Sleepless nights are spent to complete a script to suit a story line. Continuity is a very important factor to maintain the flow of the story. A single inappropriate word can spoil a whole script. And, some scriptwriters still had to consult references, especially, if the material is historical just like the “General Luna”. As much as possible, the scriptwriter has to be around while filming is going on, for whatever necessary changes that have to be made on the spot and pronto!


If a script is being sold, during the transaction, there is so much haggling that as much as 30% is lost from the original price, and the worst thing that could happen is when the whole script is redone including the title and a new name appears in the byline.


Those are the sacrifices of the scriptwriter…neglected and underpaid. Just like the rest of artists, a scriptwriter who does not know how to handle his earnings can die a pauper.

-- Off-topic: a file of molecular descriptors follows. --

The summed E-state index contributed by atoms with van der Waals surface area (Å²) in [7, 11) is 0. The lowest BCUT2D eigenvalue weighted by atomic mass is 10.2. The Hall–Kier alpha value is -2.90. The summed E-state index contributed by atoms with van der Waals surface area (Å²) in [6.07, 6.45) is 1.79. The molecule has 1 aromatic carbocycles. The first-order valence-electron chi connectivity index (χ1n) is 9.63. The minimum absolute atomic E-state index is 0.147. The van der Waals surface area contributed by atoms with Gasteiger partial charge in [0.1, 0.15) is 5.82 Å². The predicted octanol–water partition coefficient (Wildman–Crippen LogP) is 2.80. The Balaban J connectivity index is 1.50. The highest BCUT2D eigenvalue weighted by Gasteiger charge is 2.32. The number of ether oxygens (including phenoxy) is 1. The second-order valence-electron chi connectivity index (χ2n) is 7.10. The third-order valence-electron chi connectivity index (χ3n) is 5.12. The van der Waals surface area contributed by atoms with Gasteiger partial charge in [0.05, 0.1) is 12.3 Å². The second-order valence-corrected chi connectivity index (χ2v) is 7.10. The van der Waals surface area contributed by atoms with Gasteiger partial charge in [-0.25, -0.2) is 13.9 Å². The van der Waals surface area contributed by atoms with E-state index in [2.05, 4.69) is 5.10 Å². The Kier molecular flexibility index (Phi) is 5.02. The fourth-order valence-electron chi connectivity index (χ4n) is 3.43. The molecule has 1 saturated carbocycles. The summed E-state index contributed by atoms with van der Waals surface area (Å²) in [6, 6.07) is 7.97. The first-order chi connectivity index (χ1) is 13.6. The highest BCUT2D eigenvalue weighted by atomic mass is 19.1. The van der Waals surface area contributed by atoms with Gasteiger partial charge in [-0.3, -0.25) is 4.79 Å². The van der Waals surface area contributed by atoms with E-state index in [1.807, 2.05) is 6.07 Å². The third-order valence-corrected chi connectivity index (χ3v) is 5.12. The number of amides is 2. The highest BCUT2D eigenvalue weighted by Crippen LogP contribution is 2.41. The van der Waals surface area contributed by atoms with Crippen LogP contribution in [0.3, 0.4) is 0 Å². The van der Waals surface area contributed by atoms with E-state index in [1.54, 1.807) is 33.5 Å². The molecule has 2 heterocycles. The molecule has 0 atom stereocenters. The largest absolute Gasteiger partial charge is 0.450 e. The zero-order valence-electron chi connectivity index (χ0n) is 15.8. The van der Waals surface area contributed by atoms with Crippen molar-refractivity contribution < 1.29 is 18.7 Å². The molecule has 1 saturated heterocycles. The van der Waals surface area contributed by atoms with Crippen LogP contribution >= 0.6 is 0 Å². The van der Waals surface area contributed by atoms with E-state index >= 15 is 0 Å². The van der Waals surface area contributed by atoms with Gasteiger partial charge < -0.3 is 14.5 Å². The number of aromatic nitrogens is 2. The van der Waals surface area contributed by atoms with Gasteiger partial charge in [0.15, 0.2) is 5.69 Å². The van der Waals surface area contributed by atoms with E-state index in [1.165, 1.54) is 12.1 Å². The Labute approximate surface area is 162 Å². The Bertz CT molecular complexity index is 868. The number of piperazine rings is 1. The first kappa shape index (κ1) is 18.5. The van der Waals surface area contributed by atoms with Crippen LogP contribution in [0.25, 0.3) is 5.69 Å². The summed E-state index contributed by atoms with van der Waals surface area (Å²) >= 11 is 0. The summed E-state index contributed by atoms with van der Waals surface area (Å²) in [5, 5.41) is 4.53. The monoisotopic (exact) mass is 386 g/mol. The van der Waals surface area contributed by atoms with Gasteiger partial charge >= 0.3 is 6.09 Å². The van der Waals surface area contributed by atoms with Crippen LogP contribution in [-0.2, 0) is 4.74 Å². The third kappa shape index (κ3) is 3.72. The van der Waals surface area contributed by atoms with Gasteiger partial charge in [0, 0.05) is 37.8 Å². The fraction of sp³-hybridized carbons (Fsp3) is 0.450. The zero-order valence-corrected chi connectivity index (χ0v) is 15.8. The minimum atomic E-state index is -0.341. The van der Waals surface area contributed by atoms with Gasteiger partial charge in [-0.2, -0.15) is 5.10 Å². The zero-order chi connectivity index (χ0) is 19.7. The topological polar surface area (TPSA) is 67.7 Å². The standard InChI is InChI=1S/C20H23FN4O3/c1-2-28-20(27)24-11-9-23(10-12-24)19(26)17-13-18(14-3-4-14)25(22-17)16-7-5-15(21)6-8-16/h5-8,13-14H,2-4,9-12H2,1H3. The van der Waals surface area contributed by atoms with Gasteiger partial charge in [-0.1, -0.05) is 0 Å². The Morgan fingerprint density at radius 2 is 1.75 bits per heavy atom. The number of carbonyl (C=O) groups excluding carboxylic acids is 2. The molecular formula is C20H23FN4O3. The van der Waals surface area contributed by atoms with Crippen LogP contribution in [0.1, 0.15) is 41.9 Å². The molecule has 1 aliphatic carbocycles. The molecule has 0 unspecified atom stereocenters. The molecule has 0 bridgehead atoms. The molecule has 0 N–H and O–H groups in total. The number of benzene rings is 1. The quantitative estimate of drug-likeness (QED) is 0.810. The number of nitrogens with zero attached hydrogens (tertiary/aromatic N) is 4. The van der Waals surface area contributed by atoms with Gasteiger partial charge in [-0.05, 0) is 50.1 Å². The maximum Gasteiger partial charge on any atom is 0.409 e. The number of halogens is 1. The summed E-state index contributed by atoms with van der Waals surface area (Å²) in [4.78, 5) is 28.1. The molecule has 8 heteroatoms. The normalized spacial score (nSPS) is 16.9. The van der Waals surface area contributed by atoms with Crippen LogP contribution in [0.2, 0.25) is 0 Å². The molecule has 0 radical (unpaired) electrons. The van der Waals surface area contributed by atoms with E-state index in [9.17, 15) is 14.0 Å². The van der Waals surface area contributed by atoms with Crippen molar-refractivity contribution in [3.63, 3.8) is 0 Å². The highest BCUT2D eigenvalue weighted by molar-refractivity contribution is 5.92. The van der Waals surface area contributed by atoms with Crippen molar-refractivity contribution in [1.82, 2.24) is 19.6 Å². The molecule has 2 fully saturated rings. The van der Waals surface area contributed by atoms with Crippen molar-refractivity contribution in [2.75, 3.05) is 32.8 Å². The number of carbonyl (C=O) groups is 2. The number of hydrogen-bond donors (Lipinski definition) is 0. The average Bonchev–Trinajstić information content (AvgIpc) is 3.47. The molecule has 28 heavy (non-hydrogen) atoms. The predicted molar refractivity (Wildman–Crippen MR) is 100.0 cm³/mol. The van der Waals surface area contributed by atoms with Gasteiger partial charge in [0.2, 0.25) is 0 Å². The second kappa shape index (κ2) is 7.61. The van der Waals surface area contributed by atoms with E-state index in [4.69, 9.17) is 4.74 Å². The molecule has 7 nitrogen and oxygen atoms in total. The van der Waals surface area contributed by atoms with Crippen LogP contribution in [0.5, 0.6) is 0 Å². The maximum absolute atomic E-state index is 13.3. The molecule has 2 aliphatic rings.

Understanding the Filipino Beyond his Penchant for Music and Beauty

Understanding the Filipino

Beyond his Penchant for Music and Beauty

By Apolinario Villalobos


According to Osang, the Filipina winner of The Netherland’s first X Factor, Filipinos will no longer be allowed to join singing contests in that country. It could just be a joke of Osang as Filipinos are also known for cracking jokes to spice up interviews. In the field of music, Filipinos are practically known the world over. Many may not be so lucky to garner the title, but still, they can give anxiety to other contestants. A youtube I viewed last year, showed an American telling his viewers, “if you want to hear real singers, go to the Philippines…”. It seems that the Filipino when brought into this world, instead of a pitiful cry, he instead, let out a melodious scream.